Sidney Edwin Hocking

Sidney Edwin Hocking (1859–1935) founded The Kalgoorlie Miner newspaper in Kalgoorlie, Western Australia, in 1895.

The Kalgoorlie Miner building.
The Kalgoorlie Miner building in Hannan Street.

Born in South Australia, he began his career at The Adelaide Advertiser in 1874 as a general reporter. He began reporting on new mines in South Australia, then travelled to others in New South Wales and Western Australia.

When the Kalgoorlie mines began to predominate he moved from Coolgardie and bought the weekly newspaper Kalgoorlie Western Argus, later launching the daily Kalgoorlie Miner. In 1900 he married 21-year-old Effie Fenn and they had eight children.[1]


Hocking had a reputation as a good boss in Kalgoorlie, which no doubt contributed to his election as a councillor and later mayor of the Municipality of Kalgoorlie.[1] He was involved in the Kalgoorlie Racing Club and Chamber of Commerce, and president of the Fresh Air League which sent goldfields children to the coast for holidays.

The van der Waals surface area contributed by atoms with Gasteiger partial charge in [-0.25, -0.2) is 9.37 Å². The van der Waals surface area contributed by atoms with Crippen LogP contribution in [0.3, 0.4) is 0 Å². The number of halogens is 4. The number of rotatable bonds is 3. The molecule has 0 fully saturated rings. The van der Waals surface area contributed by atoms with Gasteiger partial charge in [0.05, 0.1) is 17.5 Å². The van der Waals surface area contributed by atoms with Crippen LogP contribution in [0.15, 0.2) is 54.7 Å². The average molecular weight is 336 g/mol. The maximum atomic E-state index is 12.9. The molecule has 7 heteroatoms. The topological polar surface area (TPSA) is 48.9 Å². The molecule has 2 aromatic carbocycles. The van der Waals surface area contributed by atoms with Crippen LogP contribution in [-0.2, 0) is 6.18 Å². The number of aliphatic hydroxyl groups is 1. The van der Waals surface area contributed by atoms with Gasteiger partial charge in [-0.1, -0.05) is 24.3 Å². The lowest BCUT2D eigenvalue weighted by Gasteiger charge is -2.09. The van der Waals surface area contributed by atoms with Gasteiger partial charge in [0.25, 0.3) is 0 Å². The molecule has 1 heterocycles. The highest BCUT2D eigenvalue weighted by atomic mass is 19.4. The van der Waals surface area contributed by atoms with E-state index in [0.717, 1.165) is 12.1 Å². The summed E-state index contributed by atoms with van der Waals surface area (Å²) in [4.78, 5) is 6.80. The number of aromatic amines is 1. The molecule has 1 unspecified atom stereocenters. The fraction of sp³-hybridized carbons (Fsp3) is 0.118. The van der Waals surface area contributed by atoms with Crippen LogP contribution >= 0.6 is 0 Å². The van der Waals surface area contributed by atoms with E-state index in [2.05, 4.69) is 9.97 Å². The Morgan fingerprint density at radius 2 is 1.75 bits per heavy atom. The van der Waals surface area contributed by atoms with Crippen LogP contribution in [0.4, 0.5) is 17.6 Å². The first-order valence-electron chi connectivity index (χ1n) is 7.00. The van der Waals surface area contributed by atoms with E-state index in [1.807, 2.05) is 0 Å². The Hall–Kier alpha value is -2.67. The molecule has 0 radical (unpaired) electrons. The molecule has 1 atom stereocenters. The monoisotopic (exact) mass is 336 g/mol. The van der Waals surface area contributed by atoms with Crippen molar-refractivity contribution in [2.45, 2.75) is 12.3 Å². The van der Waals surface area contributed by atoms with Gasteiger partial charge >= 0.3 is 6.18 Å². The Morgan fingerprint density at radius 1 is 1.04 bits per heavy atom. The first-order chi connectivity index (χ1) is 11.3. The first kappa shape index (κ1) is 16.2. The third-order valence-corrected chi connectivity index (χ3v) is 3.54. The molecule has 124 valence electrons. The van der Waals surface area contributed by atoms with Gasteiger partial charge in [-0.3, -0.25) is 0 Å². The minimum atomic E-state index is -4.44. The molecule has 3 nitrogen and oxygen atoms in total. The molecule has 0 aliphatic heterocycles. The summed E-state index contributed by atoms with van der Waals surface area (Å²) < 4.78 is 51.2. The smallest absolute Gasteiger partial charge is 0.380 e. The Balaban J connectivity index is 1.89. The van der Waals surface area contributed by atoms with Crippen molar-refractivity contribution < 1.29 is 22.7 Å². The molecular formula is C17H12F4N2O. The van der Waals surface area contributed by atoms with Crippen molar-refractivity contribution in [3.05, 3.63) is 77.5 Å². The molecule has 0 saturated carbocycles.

The company he formed in 1896, Hocking & Co. Pty. Ltd., still publishes The Miner, as it is locally known, to this day. Along with The West Australian, it is the only other daily print newspaper in Western Australia. Following his death in 1935, the running of the newspaper was taken over by his four sons, which continued until 1970. The newspaper's 100-year history was commemorated in 1995 by the publication of The Voice of the Goldfields: 100 Years of the Kalgoorlie Miner by Norma King.[2]


  1. ^ a b Gibbney, H.J (1983). "Hocking, Sidney Edwin (1859–1935)". Australian Dictionary of Biography. 9. Melbourne University Press. ISSN 1833-7538. Retrieved 26 February 2015 – via National Centre of Biography, Australian National University.
  2. ^ "National Library of Australia Catalogue". Retrieved 26 February 2015.